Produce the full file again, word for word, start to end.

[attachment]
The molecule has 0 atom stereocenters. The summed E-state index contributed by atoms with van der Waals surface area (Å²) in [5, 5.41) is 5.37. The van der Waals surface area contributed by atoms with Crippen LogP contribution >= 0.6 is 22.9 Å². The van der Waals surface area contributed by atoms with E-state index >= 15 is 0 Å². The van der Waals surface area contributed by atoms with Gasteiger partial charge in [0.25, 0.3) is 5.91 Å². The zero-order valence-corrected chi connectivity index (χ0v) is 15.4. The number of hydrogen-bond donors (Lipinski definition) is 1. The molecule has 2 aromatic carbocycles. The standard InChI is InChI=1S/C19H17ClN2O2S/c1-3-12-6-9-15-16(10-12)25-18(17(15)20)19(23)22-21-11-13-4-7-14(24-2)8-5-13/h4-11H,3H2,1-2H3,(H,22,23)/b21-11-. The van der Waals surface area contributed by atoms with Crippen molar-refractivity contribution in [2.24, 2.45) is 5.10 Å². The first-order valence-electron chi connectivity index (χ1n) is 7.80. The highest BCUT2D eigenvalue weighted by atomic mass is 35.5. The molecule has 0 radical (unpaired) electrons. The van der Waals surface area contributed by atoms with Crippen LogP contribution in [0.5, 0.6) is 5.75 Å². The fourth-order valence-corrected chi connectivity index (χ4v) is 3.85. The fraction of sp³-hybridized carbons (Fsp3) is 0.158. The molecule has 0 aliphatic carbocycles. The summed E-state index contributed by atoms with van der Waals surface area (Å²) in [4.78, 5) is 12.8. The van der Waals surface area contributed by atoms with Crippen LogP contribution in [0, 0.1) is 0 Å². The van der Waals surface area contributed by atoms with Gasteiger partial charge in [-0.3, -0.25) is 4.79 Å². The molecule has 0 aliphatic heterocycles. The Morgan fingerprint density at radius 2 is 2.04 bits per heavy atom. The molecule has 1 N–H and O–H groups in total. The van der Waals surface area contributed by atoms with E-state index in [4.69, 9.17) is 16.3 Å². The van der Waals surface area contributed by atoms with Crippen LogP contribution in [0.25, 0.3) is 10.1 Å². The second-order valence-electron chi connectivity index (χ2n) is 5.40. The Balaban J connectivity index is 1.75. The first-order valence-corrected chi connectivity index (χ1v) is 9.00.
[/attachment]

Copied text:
The molecule has 0 atom stereocenters. The summed E-state index contributed by atoms with van der Waals surface area (Å²) in [5, 5.41) is 5.37. The van der Waals surface area contributed by atoms with Crippen LogP contribution >= 0.6 is 22.9 Å². The van der Waals surface area contributed by atoms with E-state index >= 15 is 0 Å². The van der Waals surface area contributed by atoms with Gasteiger partial charge in [0.25, 0.3) is 5.91 Å². The zero-order valence-corrected chi connectivity index (χ0v) is 15.4. The number of hydrogen-bond donors (Lipinski definition) is 1. The molecule has 2 aromatic carbocycles. The standard InChI is InChI=1S/C19H17ClN2O2S/c1-3-12-6-9-15-16(10-12)25-18(17(15)20)19(23)22-21-11-13-4-7-14(24-2)8-5-13/h4-11H,3H2,1-2H3,(H,22,23)/b21-11-. The van der Waals surface area contributed by atoms with Crippen molar-refractivity contribution in [2.24, 2.45) is 5.10 Å². The first-order valence-electron chi connectivity index (χ1n) is 7.80. The highest BCUT2D eigenvalue weighted by atomic mass is 35.5. The molecule has 0 radical (unpaired) electrons. The van der Waals surface area contributed by atoms with Crippen LogP contribution in [0.5, 0.6) is 5.75 Å². The fourth-order valence-corrected chi connectivity index (χ4v) is 3.85. The fraction of sp³-hybridized carbons (Fsp3) is 0.158. The molecule has 0 aliphatic carbocycles. The summed E-state index contributed by atoms with van der Waals surface area (Å²) in [4.78, 5) is 12.8. The van der Waals surface area contributed by atoms with Crippen LogP contribution in [0, 0.1) is 0 Å². The van der Waals surface area contributed by atoms with Gasteiger partial charge in [-0.3, -0.25) is 4.79 Å². The molecule has 0 aliphatic heterocycles. The Morgan fingerprint density at radius 2 is 2.04 bits per heavy atom. The molecule has 1 N–H and O–H groups in total. The van der Waals surface area contributed by atoms with E-state index in [4.69, 9.17) is 16.3 Å². The van der Waals surface area contributed by atoms with Crippen LogP contribution in [0.25, 0.3) is 10.1 Å². The second-order valence-electron chi connectivity index (χ2n) is 5.40. The Balaban J connectivity index is 1.75. The first-order valence-corrected chi connectivity index (χ1v) is 9.00.